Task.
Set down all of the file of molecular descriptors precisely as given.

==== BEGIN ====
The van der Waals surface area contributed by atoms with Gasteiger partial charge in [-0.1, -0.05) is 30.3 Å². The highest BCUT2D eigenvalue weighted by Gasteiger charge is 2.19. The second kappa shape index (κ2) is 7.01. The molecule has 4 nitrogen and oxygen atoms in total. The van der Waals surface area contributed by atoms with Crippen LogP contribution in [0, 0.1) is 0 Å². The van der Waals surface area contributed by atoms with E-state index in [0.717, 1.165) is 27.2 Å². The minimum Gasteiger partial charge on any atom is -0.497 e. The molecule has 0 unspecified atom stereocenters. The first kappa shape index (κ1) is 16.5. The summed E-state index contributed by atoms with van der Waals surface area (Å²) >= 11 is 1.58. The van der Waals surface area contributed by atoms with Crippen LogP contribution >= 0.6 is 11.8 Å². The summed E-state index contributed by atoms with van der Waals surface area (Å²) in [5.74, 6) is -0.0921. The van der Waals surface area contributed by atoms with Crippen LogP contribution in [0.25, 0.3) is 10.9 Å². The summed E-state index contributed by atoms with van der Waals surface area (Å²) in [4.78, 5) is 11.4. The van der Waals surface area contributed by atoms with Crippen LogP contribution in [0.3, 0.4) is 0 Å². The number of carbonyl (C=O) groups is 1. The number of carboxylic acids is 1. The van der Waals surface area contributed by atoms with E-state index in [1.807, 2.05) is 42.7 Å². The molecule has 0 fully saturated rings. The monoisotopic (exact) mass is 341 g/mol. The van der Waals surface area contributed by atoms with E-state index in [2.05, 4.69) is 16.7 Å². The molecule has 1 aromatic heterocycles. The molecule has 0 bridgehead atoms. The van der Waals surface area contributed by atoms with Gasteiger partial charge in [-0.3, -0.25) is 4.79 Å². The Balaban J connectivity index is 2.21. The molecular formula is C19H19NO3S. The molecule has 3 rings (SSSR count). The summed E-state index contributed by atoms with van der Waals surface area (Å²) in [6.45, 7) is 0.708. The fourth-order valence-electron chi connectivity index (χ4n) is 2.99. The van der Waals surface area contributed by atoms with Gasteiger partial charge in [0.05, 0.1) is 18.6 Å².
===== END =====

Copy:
The van der Waals surface area contributed by atoms with Gasteiger partial charge in [-0.1, -0.05) is 30.3 Å². The highest BCUT2D eigenvalue weighted by Gasteiger charge is 2.19. The second kappa shape index (κ2) is 7.01. The molecule has 4 nitrogen and oxygen atoms in total. The van der Waals surface area contributed by atoms with Crippen LogP contribution in [0, 0.1) is 0 Å². The van der Waals surface area contributed by atoms with E-state index in [0.717, 1.165) is 27.2 Å². The minimum Gasteiger partial charge on any atom is -0.497 e. The molecule has 0 unspecified atom stereocenters. The first kappa shape index (κ1) is 16.5. The summed E-state index contributed by atoms with van der Waals surface area (Å²) >= 11 is 1.58. The van der Waals surface area contributed by atoms with Crippen LogP contribution >= 0.6 is 11.8 Å². The summed E-state index contributed by atoms with van der Waals surface area (Å²) in [5.74, 6) is -0.0921. The van der Waals surface area contributed by atoms with Crippen LogP contribution in [0.25, 0.3) is 10.9 Å². The summed E-state index contributed by atoms with van der Waals surface area (Å²) in [4.78, 5) is 11.4. The van der Waals surface area contributed by atoms with Crippen LogP contribution in [0.3, 0.4) is 0 Å². The number of carbonyl (C=O) groups is 1. The number of carboxylic acids is 1. The van der Waals surface area contributed by atoms with E-state index in [1.807, 2.05) is 42.7 Å². The molecule has 0 fully saturated rings. The monoisotopic (exact) mass is 341 g/mol. The van der Waals surface area contributed by atoms with E-state index in [2.05, 4.69) is 16.7 Å². The molecule has 1 aromatic heterocycles. The molecule has 0 bridgehead atoms. The van der Waals surface area contributed by atoms with Gasteiger partial charge in [-0.3, -0.25) is 4.79 Å². The Balaban J connectivity index is 2.21. The molecular formula is C19H19NO3S. The molecule has 3 rings (SSSR count). The summed E-state index contributed by atoms with van der Waals surface area (Å²) in [6.45, 7) is 0.708. The fourth-order valence-electron chi connectivity index (χ4n) is 2.99. The van der Waals surface area contributed by atoms with Gasteiger partial charge in [0.05, 0.1) is 18.6 Å².